Virtually every Boer rode to battle on horseback, but they ...

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The Japanese Empire as an Anomaly

by Mitch on November 7, 2011 1 Comment

Viscount Kodama Gentarō (16 March 1852 – 23 July 1906) was a general in the Imperial Japanese Army, and government minister during Meiji period Japan. He was instrumental in establishing the modern Imperial Japanese military.

 

Although the Japanese empire fit comfortably within the late nineteenth-century scramble for colonies and strategic position initiated in the West, certain factors distinguish Japan from its Western counterparts. Most fundamentally, as a former victim of Great Power imperialism, Japan’s rise in international status lagged behind that of the other industrial nations, and Japanese empire-building through 1914 remained an exercise in catch-up. Heavy reliance on Western models, and technical and material support was an important consequence of the particular timing of Japan’s emergence on the world stage, as was the intensely political and top-down quality of Japanese expansion. Japan remained primarily an agricultural economy until the eve of the Sino-Japanese War in 1894, whereas emigration ...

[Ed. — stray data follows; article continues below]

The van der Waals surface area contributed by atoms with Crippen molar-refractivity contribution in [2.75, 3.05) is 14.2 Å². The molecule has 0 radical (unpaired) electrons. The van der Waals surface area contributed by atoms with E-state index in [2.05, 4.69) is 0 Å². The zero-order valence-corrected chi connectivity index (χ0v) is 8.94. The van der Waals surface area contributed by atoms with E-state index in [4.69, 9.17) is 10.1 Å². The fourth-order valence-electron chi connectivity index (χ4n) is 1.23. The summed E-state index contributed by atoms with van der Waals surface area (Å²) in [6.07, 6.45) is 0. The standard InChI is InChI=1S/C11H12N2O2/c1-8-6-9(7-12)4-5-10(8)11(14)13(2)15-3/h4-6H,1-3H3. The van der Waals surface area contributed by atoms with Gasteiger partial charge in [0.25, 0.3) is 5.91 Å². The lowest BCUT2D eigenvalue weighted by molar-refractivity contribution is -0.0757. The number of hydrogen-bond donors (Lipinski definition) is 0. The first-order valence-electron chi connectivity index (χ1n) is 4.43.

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Entente Cordiale (1904)

by Mitch on November 7, 2011 0 Comments

Contemporary illustration of Major Marchand's trek across Africa.

A “friendly understanding,” the Entente Cordiale was an agreement signed on April 8, 1904, between France and Britain resolving longstanding colonial grievances. The agreement initiated a policy of Anglo-French cooperation and served as the embryo for the Triple Entente between Britain, France, and Russia during World War I.

 

Before the entente, Britain focused on maintaining a policy of “splendid isolation” from continental European affairs, and France became increasingly preoccupied with the preservation of its security after its 1871 defeat by Prussia, which subsequently unified a German state. A temporary shift in German policy, emphasizing relations with Britain, prompted Russia to fear isolation. France, seeking an ally against Germany, sought an 1891 Russian entente and eventually signed a military pact in 1894 that became a cornerstone of foreign policy for both countries.

 

Recent developments in Egypt had strained France’s relations with ...